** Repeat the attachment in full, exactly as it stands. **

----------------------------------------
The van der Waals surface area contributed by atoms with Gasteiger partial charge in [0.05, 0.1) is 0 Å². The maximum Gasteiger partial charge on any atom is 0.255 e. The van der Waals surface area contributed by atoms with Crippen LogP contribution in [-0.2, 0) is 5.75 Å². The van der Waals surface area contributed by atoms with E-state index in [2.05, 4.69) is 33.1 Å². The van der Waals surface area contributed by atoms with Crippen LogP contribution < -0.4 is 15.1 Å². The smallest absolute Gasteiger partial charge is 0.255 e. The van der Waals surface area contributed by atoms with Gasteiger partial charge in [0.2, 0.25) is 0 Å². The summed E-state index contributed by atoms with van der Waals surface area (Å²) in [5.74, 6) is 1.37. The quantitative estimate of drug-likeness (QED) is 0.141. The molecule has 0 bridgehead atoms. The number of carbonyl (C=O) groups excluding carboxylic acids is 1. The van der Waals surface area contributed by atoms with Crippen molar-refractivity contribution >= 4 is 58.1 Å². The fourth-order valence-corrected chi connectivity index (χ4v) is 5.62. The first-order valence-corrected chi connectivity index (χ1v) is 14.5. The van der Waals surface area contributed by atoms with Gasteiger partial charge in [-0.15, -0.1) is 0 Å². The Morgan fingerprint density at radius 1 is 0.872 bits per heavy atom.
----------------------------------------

The van der Waals surface area contributed by atoms with Gasteiger partial charge in [0.05, 0.1) is 0 Å². The maximum Gasteiger partial charge on any atom is 0.255 e. The van der Waals surface area contributed by atoms with Crippen LogP contribution in [-0.2, 0) is 5.75 Å². The van der Waals surface area contributed by atoms with E-state index in [2.05, 4.69) is 33.1 Å². The van der Waals surface area contributed by atoms with Crippen LogP contribution < -0.4 is 15.1 Å². The smallest absolute Gasteiger partial charge is 0.255 e. The van der Waals surface area contributed by atoms with Gasteiger partial charge in [0.2, 0.25) is 0 Å². The summed E-state index contributed by atoms with van der Waals surface area (Å²) in [5.74, 6) is 1.37. The quantitative estimate of drug-likeness (QED) is 0.141. The molecule has 0 bridgehead atoms. The number of carbonyl (C=O) groups excluding carboxylic acids is 1. The van der Waals surface area contributed by atoms with Crippen molar-refractivity contribution >= 4 is 58.1 Å². The fourth-order valence-corrected chi connectivity index (χ4v) is 5.62. The first-order valence-corrected chi connectivity index (χ1v) is 14.5. The van der Waals surface area contributed by atoms with Gasteiger partial charge in [-0.15, -0.1) is 0 Å². The Morgan fingerprint density at radius 1 is 0.872 bits per heavy atom.